Taiwan is the third largest exporter of screws and nuts in the world. In 2021, its export value will reach more than 160 billion, and its exports to the EU will reach 40 billion. It is the first industry to bear the brunt of the EU CBAM trial period. This nut factory in Qui Nhon, Tainan exports 45% of its products to Europe and is the first fastener factory in Taiwan to pass the ISO14064-1 greenhouse gas inventory. General manager Wang Wenxin said that European customers had already written in September this year asking to prepare carbon emission data for their products. Fortunately, they had already prepared the data, otherwise they might have lost the order.
Corporate carbon reduction is like personal weight loss. Measuring your body weight (carbon inventory) is only the first step. The next step is to propose countermeasures based on the health inspection report (carbon inventory report) and improve processes with higher carbon emissions. This nut factory in Tainan, which employs about 40 people, has set a carbon reduction target of 60% in 2032 and reaching net zero by 2050. How to do it?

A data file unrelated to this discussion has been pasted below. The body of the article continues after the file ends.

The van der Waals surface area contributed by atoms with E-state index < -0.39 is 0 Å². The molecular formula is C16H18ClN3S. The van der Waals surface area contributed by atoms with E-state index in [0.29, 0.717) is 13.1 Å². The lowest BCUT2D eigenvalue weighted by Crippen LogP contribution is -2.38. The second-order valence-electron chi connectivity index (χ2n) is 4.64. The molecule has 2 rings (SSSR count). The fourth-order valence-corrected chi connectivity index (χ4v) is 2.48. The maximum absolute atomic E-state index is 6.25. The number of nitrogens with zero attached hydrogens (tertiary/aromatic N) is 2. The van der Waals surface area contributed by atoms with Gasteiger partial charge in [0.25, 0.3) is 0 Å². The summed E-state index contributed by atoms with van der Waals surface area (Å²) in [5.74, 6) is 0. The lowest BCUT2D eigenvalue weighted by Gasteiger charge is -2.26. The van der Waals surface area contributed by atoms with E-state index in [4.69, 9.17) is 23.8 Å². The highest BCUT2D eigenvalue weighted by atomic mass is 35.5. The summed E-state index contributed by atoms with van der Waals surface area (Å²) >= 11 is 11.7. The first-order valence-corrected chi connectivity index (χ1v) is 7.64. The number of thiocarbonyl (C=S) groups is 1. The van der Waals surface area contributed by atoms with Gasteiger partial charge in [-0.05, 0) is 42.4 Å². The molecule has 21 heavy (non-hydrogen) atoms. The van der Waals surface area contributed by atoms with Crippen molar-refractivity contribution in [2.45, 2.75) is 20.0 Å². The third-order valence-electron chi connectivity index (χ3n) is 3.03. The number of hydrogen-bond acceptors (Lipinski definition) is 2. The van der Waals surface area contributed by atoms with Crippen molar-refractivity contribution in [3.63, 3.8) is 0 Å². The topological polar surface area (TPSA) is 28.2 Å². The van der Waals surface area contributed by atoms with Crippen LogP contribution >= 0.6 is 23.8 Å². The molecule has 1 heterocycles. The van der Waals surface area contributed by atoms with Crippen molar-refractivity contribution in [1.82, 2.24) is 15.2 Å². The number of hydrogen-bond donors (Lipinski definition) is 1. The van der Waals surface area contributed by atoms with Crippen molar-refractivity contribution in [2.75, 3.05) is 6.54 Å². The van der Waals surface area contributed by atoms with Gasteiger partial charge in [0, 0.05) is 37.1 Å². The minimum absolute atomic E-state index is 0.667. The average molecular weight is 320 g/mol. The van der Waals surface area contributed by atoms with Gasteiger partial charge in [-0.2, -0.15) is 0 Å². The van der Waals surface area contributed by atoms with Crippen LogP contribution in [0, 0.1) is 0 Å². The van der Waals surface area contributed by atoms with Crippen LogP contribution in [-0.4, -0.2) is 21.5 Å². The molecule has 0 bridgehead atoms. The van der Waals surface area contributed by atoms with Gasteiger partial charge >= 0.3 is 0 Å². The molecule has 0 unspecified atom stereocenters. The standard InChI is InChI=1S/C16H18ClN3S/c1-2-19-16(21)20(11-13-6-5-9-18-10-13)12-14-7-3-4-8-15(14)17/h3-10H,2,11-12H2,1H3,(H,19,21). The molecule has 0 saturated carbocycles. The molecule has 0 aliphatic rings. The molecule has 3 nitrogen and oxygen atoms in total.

Wang Wenxin said that carbon reduction must start from the management level. Good management can improve product yield and is the basic step for carbon reduction. The next step is to improve the manufacturing process. Traditional screw factories are often filled with oil and vapor, so manufacturers install electrostatic oil and vapor recovery systems on each machine. The oil and vapor are recovered and used as lubricating oil.
An investigation by the industry found that the factory’s oil and electricity consumption accounted for only 5% of the nut’s carbon emissions, and up to 95% of the carbon emissions came from raw materials and transportation. To fundamentally reduce carbon emissions, we must start with raw material procurement. However, the carbon emissions of raw materials cannot be controlled by downstream manufacturers. To reduce carbon emissions, we must rely on the efforts of major source manufacturers.
Sinosteel, Taiwan’s third largest carbon emitter, develops technologies such as hydrogen metallurgy and carbon capture.
Sinosteel is the leader in steel production and the third largest carbon emitter in Taiwan, accounting for 8% of Taiwan’s total emissions. Sinosteel plans to reduce emissions by 7% in 2025 compared with 2018, by 25% in 2030, and to achieve carbon neutrality in 2050.